Propagator Ventures
5 min readOct 24, 2023

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Why We Invested in Koala Tech Inc.

Beyond OLED — Organic Semiconductor Laser Diode (OSLD) technologies for next-generation displays, optical sensing, biometrics and more.

Two years ago, we were introduced to Prof. Chihaya Adachi, Dr. Fatima Bencheikh, Takao Hayama, and their colleagues who had recently founded Koala Tech Inc., short for Kyushu OrgAnic Laser Technology. Their aim was to further develop and commercialize a long-elusive kind of optoelectronic device based on organic semiconductor laser diode (OSLD) technology. This technology had recently had its practical viability demonstrated — as a world first — by Prof. Adachi’s research group at the Kyushu University in Japan. As an innovative platform technology organic semiconductor laser diodes will have a transformative impact in telecommunications, medical diagnostics, and display technologies, with potential for far surpassing the capabilities of existing organic light-emitting diodes (OLED) technology.

Center for Organic Photonics and Electronics Research (OPERA), Kyushu University.

In our many conversations, the Koala Tech team — later bolstered by the addition of CFO Shinobu Ito, R&D Manager Yoko Fukunaga and R&D Leader Morgan Auffray — built a convincing case for the promise of OSLDs in a wide range of applications. With their strong credentials and promising results, the team is probably the best positioned in the world to bring OSLD technology from the lab to the market. OSLDs represent a foundational technology set to expand the application of lasers in fields ranging from displays and healthcare to biometrics, augmented and/or virtual reality, and much more.

Our recent investment in Koala Tech marks our first enterprise outside of Europe or North America and aligns with Propagator Ventures’ strategy to support the foremost technologies and teams in the world. Notably, we became Koala Tech’s first investor from outside Japan. We have joined existing notable Japanese investors, including Sony Group Corporation and Beyond Next Ventures (BNV), in a financing round concluded this summer.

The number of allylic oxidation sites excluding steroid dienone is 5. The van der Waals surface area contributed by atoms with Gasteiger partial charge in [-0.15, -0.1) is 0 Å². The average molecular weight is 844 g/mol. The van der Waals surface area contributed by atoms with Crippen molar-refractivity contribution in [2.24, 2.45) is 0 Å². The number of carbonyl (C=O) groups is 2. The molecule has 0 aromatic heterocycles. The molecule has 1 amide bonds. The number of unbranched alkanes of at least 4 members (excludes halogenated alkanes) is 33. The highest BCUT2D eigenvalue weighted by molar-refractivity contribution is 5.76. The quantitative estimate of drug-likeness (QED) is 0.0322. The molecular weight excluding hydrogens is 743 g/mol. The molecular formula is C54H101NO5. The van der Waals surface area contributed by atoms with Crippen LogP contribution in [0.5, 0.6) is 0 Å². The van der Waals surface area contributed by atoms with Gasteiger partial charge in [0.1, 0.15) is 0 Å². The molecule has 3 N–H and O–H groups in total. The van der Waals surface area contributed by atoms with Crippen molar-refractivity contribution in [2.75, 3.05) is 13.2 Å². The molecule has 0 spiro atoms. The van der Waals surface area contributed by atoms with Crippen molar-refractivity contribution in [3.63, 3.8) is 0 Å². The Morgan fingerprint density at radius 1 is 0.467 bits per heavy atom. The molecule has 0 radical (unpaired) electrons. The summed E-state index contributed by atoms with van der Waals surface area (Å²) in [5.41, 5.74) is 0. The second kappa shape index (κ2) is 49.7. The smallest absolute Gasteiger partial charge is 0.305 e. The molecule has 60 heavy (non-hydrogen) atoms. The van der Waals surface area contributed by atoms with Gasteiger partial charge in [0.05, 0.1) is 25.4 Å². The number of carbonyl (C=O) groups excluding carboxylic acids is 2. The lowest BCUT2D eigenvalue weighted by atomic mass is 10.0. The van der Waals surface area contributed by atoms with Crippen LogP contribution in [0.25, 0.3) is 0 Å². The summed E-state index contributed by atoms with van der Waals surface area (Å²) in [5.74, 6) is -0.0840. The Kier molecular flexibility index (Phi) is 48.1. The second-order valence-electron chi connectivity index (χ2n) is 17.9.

Rooted in Pioneering Efforts

This investment is rooted in the pioneering efforts of the Adachi and Nakanotani Laboratory at the Center for Organic Photonics and Electronics Research (OPERA) at Kyushu University in Japan, a global leader in the field of organic electronics. Prof. Chihaya Adachi is arguably one of the world’s foremost authorities on organic electronics devices and a leading innovator and pioneer whose work is considered as fundamental to the advancement of OLED technologies.

Center for Organic Photonics and Electronics Research (OPERA), Kyushu University.

Understanding OSLD: A Post-OLED Technology?

Organic laser diodes, which use carbon-based organic materials to emit laser light, pave a promising pathway to applications unattainable by their inorganic counterparts used in traditional devices. OSLDs hold potential for being more cost-effective and adaptable compared to existing inorganic laser diodes. They also facilitate the development of novel optoelectronic devices that surpass many current OLED-based solutions.

Advantages and Applications of OSLD

OSLD can hold promise in developing high-resolution display technologies and advanced medical devices, potentially revolutionizing diagnostic and treatment methodologies, biometrics, smart displays, optical sensing, and more. The technology can also open new avenues in spectroscopy, offering a platform for more efficient and precise analytical techniques.

Illustration of how OSLD technology embedded in a smartphone panel may eliminate the need for the screen cutout, or “notch” on the display. Illustration credit: Koala Tech Inc.